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HomeNewsCity Council receives KPMG Lethbridge Transit Operational Review

City Council receives KPMG Lethbridge Transit Operational Review

Lethbridge City Council has lots to consider when it comes to transit.

On Monday, (Apr. 27), Council’s Community Issues Committee received an operational Transit Review which was conducted by KPMG.

The review shows Lethbridge has a higher service intensity, relative to other mid-sized Canadian cities.

Tony Vanden Heuvel, Lethbridge’s Community Services Director says that also results in higher operating costs. “71% of the cost of operating transit resides in wages and benefits. Transit is subsidized approximately, almost $11 million dollars on an operating basis.”

He suggested the City of Lethbridge could save money on transit by looking at a number of different scenarios. Those range from ending transit service earlier in the evenings or even having less buses on the road at any one given time.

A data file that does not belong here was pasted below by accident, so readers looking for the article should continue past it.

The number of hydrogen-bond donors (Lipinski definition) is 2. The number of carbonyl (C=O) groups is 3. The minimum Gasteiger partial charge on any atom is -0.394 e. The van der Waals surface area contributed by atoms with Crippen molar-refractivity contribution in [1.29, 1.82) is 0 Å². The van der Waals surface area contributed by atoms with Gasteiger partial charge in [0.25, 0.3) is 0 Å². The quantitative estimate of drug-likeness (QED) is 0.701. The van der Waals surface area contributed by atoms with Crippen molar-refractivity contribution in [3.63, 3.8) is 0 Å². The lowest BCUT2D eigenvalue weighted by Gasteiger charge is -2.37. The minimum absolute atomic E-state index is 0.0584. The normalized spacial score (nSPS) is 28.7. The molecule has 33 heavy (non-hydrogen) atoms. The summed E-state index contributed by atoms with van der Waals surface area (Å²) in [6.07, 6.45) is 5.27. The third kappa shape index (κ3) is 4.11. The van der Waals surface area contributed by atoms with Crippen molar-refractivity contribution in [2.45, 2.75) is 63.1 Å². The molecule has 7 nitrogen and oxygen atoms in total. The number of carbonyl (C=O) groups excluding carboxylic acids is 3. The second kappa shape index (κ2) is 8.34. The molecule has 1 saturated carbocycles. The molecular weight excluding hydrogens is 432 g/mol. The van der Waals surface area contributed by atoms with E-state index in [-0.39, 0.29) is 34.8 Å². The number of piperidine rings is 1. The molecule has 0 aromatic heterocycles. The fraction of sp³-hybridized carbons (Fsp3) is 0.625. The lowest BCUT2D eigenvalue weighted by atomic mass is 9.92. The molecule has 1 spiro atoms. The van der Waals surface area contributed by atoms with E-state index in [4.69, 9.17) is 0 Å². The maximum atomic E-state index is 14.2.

Vanden Heuvel says on average, the cost of having one bus and one driver on the road is roughly $100 an hour.

Councillors were also told Monday the City is looking to make on-demand transit as permanent service going forward. Transit-on-demand actually started earlier this month to help amid the COVID-19 pandemic.

Transit Manager Scott Grieco says on-demand would provide public transportation opportunities to increase ridership and allows for the expansion of service area coverage. “This essentially uses technology. It’s primarily an app-based technology to book rides and it reduces administrative redundancies by using an algorithm in real-time to schedule buses.”

Meanwhile, Council was told the transition away from city-provided school busing is well underway as well. The City of Lethbridge decals are being removed from the sides of school buses. The more than 50 year agreement between the City and Lethbridge school districts for busing will end in June of 2021.

When it comes to Access-A-Ride, only certain categories of users may be allowed to use the service in the future, if Council decides.

The recommendation for Access-A-Ride going forward includes:

• Setting eligibility requirements with a tier system
• Contracting a professional contractor to determine eligibility
• Engage with Alberta Health Services, programs, facilities, and school boards in regard to sharing the responsibility of transportation

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